The solution is a return to our (common) senses! The best way out of this learned “self-helplessness” is to go cold turkey. Stop following ALL self-help gurus now. Begin, instead, to reclaim your natural, God-given ability to think for yourself. The common sense that was once readily available to all of us is still there free of charge and waiting to be applied to just about any challenge we might face in life… all you have to do is use it.

    Please, let’s all work together to stop the flock of “sheepeople” who blindly move from one UNPROVEN concept to the next, looking for the answers to life’s challenges that you already possess and that is the OBVIOUS!

  2. Well that’s the first I’d heard of “the secret” but I have heard similar nonsense before. However, I must confess I did try spending ten minutes thinking of Liv Tyler draping herself over me… I’ve since switched to thinking of a cold shower. Want to take a wild guess which of those thoughts I’m more likely to get?


  3. every time i see the secret, or a facebook ad for it, a whole bunch of arbitrary theories for saving the universe and acquiring a helicopter pop into my head, but i haven’t until now been able to justify to myself the expenditure of a couple of bucks to rent it,

    and now i know that my unwillingness to be suckered in by a catchy title is justified. thank you! (i was wondering what that email was about, but was too embarrassed to ask)

  4. Con-Tester Says:

    *Sigh* The real secret is that Rhonda Byrne’s inferiority complex is much, much bigger than mine…

    The underlying issue, of course, is the gullibility and easy credulity that so many people seem to possess in great and copious gobs, and which is so readily exploited for the sake of a few bucks by assorted charlatans and moral poltroons safely barricaded behind a screen of good intentions. Equally, it is baffling that so many people actually seem drawn to the nearest easy, glib and/or facile answers. It seems that a self-styled self-help guru who earnestly means to rid his followers of such gullibility would present something of an inherent paradox. Mind you, L. Ron Hubbard among others demonstrated in no uncertain terms how such would come out, and there is thus good reason to suspect that the term “self-help guru” is either oxymoronic or that the “self” actually refers to the “guru”.

  5. Common sense is great, as long it is actually common sense. I don’t find your article full of so much common sense as rejection and judgement of “them”. “They” certainly are far from perfect just like “us” but they have every right to explore life and search for previously unsuspected possibilities “outside” the common sense box. I also had many issues with “The Secret” and at the same time I thnk it serves an important role in our experience. Common sense today is vastly expanded from where it was 500 years ago and beyond. It has expanded because groups of people were willing to push the boundairies of the existing common sense “box”. Yes, they go too far. Yes, they make many “silly” assumptions. Yes, they lose sight of common sense. And yet they occasionally turn up nuggest of pure gold like penicillin out of a moldy dish, or electric lights, or proving that the earth is round and people don’t actually fall off the edge as “common sense” once dictated, or revolutions, or blowing the whistle on corporate and governmental misdeeds, and on and on. Much of our common sense today was WAY out of the common sense box when it first appeared.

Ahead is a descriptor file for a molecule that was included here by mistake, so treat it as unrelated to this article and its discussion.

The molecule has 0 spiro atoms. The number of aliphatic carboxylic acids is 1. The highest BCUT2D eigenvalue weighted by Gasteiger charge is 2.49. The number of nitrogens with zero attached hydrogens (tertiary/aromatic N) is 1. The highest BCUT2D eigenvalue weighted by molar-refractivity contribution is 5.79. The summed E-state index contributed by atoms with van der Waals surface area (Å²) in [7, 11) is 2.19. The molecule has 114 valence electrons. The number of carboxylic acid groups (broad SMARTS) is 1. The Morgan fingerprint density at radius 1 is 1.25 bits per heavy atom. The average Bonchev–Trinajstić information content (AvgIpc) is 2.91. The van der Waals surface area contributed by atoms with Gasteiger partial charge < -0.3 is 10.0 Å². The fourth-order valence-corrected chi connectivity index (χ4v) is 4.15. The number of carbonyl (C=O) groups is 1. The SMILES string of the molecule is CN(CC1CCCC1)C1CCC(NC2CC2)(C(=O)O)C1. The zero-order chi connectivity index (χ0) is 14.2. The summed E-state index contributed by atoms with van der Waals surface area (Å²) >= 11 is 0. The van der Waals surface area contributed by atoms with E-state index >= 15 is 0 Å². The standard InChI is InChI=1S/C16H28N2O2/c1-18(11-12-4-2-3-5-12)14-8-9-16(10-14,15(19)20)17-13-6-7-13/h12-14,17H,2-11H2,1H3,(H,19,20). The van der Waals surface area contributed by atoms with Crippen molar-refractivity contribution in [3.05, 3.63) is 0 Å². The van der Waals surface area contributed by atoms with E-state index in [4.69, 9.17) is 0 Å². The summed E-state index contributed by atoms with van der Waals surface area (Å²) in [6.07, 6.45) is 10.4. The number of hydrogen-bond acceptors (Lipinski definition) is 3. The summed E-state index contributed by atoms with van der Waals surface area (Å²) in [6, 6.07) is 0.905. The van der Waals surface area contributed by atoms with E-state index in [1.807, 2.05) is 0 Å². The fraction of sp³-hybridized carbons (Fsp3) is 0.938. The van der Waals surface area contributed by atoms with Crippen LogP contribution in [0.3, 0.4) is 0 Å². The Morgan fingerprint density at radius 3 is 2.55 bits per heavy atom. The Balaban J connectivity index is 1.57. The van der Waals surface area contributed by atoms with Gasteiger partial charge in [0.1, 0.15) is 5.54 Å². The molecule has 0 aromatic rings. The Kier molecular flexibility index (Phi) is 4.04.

6. Con-Tester Says:

    Joyce: The telling difference, however, is that a truly open-minded approach requires that we test our assumptions against reality and reject them if reality happens consistently to refute them. Pushers of The Secret (and many other varieties of untenable bunkum) simply state, “Reality is thus!” without any tests or evidence to support their contentions. The nature of things is decidedly not illuminated by the fiat of self-styled “experts” (as normally derived from wishful thinking) because this is just closed-mindedness masquerading as enlightenment: it is an underhanded way of trying to stifle any further inquiry by declaring the matter effectively closed. So it is supremely ironic that these are usually the very same people who accuse orthodox science of closed-mindedness. Even if – as unlikely as that eventuality probably is – it does turn out later that there is some mystical force that allows people’s whims to influence the course of reality, this fact will not validate the precepts of The Secret because the latter is not founded on anything beyond touchy-feely smarminess. If at least they put forward a testable hypothesis of how this could possibly work (instead of merely stringing together “sciency” sounding words, phrases and concepts to dupe ignoramuses), there’d be something worth pursuing. Also, bear in mind that the methods of science are based on common sense, but that this cannot be taken to mean that its findings will also accord with common sense.

    As far as The Secret is concerned, Mr Incredible decried such things as endeavours towards “celebrating mediocrity” and that’s just about as perfect a description as one will find of what it actually is. The cited phrase also happens to one of my all time favourites.

  7. Con-Tester Says:

    moonflake: My prior comment (should be the 6th one, I think) is not showing!?

  8. Con-Tester Says:

    moonflake: ¿Que pasa? Two prior comments (should be the 6th and 7th ones, I think) are still not showing.

  9. Joyce: “they” are not thinking outside the box. There’s thinking outside of the box, which brings us electric lights and penicillin and round earths. And then there’s what “they” are doing, which is not so much thinking outside of the box as tearing up the box, jumping up and down on it, claiming it’s trying to eat you and then shoving a spoon in your ear. What they are thinking is so far outside the box, it’s in the next room, having a little tea party with other thoughts like ‘the moon is made of green cheese’ and ‘beetroot and garlic can cure aids’.

    Remember, they laughed at the Wright Brothers, but they also laughed at the Marx Brothers. Being ridiculed doesn’t automatically mean you’re a genius who’s eventually going to show the world the way forward. Sometimes it just means you’re in line for an amusing fall and an accompanying funny noise, possibly with custard pie involvement.

  10. residentRsole Says: